If you need to pick up architectural elements on the facade – we are happy to help you in this. For more than 10 years, our company has been engaged in designing, manufacturing and installing house façade decor. Below on the page you can familiarize yourself with the projects of building facades that we have created for our customers over the past few years. Among them there are representatives of different architectural styles, as well as all of them, to varying degrees, are filled with elements of architectural decor. Perhaps you will like some of what you see and you want to decorate your house the same way.
Combined Home Exterior 3D Design
Brick House Exterior 3D Design
Stucco Home Facade Design
HOUSE STYLES GUIDE
In the world there are a lot of architectural styles, and for each person there is an architectural style to your liking, doing a repair of the facade of your house, you can always stylize it for a specific architectural style.
COLONIAL STYLE HOUSE
Colonial style – (from Latin colonus – column, ancient Roman settler, land tenant, resident of the province). Kolonat – attachment to the land of the settlers of the province – was formed in the Roman Empire in the III century. However, this later Latin word began to be called the process of development of new lands by the inhabitants of the Eastern Mediterranean from the end of the 2nd millennium BC. e. The Phoenicians in the IX-VII centuries. BC. e. founded settlements in Cyprus, in North Africa – Carthage, in Sicily, on the coast of Spain – Hades.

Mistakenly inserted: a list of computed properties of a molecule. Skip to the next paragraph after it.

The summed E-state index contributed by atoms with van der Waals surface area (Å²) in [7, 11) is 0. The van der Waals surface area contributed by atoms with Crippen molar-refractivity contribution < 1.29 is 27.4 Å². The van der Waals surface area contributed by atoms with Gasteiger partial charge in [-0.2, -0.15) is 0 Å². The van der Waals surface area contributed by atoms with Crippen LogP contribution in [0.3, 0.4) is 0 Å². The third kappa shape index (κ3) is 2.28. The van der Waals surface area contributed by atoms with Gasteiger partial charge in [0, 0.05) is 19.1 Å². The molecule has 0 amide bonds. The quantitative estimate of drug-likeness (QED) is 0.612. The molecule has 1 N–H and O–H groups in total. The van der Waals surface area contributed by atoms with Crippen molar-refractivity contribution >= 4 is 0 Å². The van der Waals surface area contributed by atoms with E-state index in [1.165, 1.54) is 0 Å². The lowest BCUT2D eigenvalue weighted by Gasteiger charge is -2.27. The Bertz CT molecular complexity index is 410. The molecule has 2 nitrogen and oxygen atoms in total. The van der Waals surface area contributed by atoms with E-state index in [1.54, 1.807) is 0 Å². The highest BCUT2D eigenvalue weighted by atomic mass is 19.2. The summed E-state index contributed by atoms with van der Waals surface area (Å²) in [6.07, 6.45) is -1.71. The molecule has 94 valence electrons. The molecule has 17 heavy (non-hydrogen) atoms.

Colonial Style Homes Pictures
The Greeks settled the islands of the Aegean Sea, the western coast of Asia Minor, southern Italy, the northern Black Sea coast. Ancient Greek philosopher Plato (427-347 BC) noted that “the Greeks settle around the seas, like frogs around swamps.” The settlements in Greek were called “apocchio” (Greek apoikii – “resettlement”), and the culture of the metropolis – autochthonous.
Colonial Style Architecture
Of particular importance for the history of European art were the ancient settlements in Gaul, the Rhineland (from the word colonus comes the name of Cologne), Britain and the subsequent romanization of the “barbarian” peoples.